Today’s family can look quite different from previous generations. Mother’s who work outside the home, fathers who take on more household duties, parents who are taking care of their parents, kids who have more demands on their time and the financial implications of all these factors make for complex daily lives for millions of Americans. Today’s family is different and constantly evolving.
One of the biggest changes we have seen in today’s family is the increase of women in the workforce. Today, a mother is much more likely to be in the workforce. According to the US Department of Labor, 70% of women with children under 18 participate in the labor force. In 1970 half of families relied solely on the father’s income. Today, two-thirds of families are dual-earner families.
Father’s are taking a more active role in caregiving. With dual income families on the rise, and mother’s increasingly in the workforce, fathers are becoming more active in the day to day care of their families. According to Pew Research, “fathers have taken on more housework and child care duties – they’ve more than doubled time spent doing household chores and nearly tripled time spent with children since 1965.”
BabyCenter, a website many mothers obsess over tells us “The average cost of center-based daycare in the United States is $11,666 per year ($972 a month), but prices range from $3,582 to $18,773 a year ($300 to $1,564 monthly), according to the National Association of Child Care Resource & Referral Agencies (NACCRRA).” This can be quite burdensome on the household finances especially those with more than one child.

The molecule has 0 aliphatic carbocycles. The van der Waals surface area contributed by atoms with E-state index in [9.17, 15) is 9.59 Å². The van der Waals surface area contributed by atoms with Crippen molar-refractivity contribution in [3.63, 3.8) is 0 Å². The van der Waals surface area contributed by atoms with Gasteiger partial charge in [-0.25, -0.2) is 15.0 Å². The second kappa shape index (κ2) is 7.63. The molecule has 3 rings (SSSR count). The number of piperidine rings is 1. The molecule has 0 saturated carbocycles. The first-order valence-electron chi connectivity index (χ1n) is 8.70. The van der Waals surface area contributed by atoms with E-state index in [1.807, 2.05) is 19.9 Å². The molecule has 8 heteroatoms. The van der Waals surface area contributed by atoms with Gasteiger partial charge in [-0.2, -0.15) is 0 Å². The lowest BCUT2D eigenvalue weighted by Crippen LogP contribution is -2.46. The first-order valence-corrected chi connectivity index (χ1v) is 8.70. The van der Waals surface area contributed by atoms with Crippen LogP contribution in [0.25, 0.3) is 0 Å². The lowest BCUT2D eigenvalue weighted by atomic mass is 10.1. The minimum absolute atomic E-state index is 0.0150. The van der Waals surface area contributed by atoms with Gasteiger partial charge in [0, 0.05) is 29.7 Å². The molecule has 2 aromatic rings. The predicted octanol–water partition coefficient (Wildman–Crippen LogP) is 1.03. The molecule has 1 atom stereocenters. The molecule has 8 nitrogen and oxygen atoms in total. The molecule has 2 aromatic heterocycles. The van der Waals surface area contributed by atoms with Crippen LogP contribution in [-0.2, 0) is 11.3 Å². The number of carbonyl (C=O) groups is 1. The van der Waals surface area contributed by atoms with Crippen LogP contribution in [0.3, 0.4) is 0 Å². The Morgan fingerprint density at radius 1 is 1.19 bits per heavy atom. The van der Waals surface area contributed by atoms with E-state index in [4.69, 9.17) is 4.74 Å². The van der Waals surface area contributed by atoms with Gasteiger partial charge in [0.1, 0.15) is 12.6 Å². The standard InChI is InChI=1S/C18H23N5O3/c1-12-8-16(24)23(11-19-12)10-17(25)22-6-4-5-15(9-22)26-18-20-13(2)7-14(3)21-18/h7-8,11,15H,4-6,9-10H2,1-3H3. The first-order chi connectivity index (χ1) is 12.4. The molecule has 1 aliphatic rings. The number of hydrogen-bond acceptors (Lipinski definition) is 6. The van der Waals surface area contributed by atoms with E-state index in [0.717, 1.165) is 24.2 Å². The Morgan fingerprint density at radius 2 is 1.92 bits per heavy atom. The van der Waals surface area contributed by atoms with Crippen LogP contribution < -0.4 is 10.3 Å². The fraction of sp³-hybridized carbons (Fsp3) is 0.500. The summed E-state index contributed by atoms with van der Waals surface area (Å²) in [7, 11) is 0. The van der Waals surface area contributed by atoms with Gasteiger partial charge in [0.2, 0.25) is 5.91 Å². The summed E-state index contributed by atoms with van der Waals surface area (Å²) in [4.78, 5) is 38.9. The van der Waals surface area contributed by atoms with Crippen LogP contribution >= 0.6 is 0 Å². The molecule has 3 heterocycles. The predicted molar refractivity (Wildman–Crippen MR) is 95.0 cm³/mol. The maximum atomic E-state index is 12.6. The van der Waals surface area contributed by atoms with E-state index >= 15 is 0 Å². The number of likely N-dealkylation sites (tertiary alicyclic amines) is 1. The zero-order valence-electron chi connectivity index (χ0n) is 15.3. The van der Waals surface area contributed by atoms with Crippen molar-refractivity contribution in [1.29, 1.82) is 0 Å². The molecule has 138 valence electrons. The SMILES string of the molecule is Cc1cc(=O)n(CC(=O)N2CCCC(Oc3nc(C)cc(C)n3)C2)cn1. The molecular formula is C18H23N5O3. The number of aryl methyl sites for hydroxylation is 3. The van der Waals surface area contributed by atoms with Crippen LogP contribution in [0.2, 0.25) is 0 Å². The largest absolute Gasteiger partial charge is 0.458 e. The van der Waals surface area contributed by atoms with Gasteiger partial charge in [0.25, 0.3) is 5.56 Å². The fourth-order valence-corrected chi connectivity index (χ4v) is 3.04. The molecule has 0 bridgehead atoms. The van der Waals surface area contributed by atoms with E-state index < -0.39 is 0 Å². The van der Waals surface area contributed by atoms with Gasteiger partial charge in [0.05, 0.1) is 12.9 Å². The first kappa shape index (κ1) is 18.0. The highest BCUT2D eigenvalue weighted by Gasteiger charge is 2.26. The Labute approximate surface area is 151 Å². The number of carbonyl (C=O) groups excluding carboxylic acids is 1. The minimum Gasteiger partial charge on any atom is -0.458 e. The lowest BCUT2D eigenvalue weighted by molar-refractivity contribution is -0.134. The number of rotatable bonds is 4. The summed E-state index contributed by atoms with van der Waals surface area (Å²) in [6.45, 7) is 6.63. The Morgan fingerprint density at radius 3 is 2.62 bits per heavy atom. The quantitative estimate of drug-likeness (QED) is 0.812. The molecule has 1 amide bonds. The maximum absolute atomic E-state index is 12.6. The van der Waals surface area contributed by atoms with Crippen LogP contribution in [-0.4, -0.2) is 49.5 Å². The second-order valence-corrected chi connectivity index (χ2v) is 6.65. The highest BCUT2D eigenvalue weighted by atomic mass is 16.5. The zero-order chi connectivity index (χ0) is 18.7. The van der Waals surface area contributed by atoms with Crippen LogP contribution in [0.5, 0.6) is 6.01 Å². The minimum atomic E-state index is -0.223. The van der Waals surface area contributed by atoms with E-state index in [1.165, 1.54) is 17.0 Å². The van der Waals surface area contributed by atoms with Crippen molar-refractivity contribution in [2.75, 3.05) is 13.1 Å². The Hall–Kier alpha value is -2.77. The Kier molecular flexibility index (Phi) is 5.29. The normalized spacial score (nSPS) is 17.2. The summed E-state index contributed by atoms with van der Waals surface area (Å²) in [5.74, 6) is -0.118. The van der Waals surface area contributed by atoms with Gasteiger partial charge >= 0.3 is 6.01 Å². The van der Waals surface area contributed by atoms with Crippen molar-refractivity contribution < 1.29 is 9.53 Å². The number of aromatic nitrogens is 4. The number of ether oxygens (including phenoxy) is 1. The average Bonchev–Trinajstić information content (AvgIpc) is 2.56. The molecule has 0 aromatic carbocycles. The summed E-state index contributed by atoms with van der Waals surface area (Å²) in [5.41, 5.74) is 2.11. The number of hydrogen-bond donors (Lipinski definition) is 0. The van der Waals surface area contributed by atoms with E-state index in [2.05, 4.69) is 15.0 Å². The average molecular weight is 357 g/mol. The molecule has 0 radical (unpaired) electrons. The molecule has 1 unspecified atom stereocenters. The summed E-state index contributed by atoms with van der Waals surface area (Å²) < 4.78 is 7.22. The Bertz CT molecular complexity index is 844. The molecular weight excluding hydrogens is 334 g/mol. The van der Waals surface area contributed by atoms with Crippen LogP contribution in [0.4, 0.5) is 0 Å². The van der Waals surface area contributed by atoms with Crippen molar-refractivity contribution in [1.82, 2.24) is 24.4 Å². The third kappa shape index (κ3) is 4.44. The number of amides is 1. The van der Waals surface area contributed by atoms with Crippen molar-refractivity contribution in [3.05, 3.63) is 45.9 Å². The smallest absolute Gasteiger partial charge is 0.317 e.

Telecommuting is becoming more common due to advances in technology. According to the Bureau of Labor Statistics, “On the days they worked, 82 percent of employed persons did some or all of their work at their workplace and 24 percent did some or all of their work at home.” Most studies indicate that workers are actually more productive and satisfied when they can work from home.
Today’s families are extremely busy. Americans are working more than ever. Throw in everyday anxieties and parents can feel overwhelmed by it all. In addition to pressures at work and at home, we are inundated with articles online and on social media about how our marriage should look or what we should never say to our kids. Studies are showing that we are passing that anxiety to our children. So how can you keep the worry at bay?